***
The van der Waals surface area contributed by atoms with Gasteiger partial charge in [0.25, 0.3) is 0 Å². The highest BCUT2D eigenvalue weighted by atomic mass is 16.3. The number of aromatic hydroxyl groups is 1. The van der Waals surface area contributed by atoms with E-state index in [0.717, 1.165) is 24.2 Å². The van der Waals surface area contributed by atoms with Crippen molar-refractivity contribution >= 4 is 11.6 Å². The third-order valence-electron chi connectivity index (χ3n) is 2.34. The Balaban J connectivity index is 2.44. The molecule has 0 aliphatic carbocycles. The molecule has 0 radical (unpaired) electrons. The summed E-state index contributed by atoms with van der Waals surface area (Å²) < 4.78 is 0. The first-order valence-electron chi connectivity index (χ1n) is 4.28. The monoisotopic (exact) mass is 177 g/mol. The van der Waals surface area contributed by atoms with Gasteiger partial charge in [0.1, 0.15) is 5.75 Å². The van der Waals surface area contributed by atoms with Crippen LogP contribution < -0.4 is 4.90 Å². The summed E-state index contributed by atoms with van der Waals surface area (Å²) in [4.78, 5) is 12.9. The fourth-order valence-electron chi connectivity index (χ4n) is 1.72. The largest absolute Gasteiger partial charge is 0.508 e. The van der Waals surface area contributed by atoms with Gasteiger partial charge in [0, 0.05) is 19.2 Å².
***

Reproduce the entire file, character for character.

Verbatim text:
The van der Waals surface area contributed by atoms with Gasteiger partial charge in [0.25, 0.3) is 0 Å². The highest BCUT2D eigenvalue weighted by atomic mass is 16.3. The number of aromatic hydroxyl groups is 1. The van der Waals surface area contributed by atoms with E-state index in [0.717, 1.165) is 24.2 Å². The van der Waals surface area contributed by atoms with Crippen molar-refractivity contribution >= 4 is 11.6 Å². The third-order valence-electron chi connectivity index (χ3n) is 2.34. The Balaban J connectivity index is 2.44. The molecule has 0 aliphatic carbocycles. The molecule has 0 radical (unpaired) electrons. The summed E-state index contributed by atoms with van der Waals surface area (Å²) < 4.78 is 0. The first-order valence-electron chi connectivity index (χ1n) is 4.28. The monoisotopic (exact) mass is 177 g/mol. The van der Waals surface area contributed by atoms with Gasteiger partial charge in [0.1, 0.15) is 5.75 Å². The van der Waals surface area contributed by atoms with Crippen LogP contribution < -0.4 is 4.90 Å². The summed E-state index contributed by atoms with van der Waals surface area (Å²) in [4.78, 5) is 12.9. The fourth-order valence-electron chi connectivity index (χ4n) is 1.72. The largest absolute Gasteiger partial charge is 0.508 e. The van der Waals surface area contributed by atoms with Gasteiger partial charge in [0, 0.05) is 19.2 Å².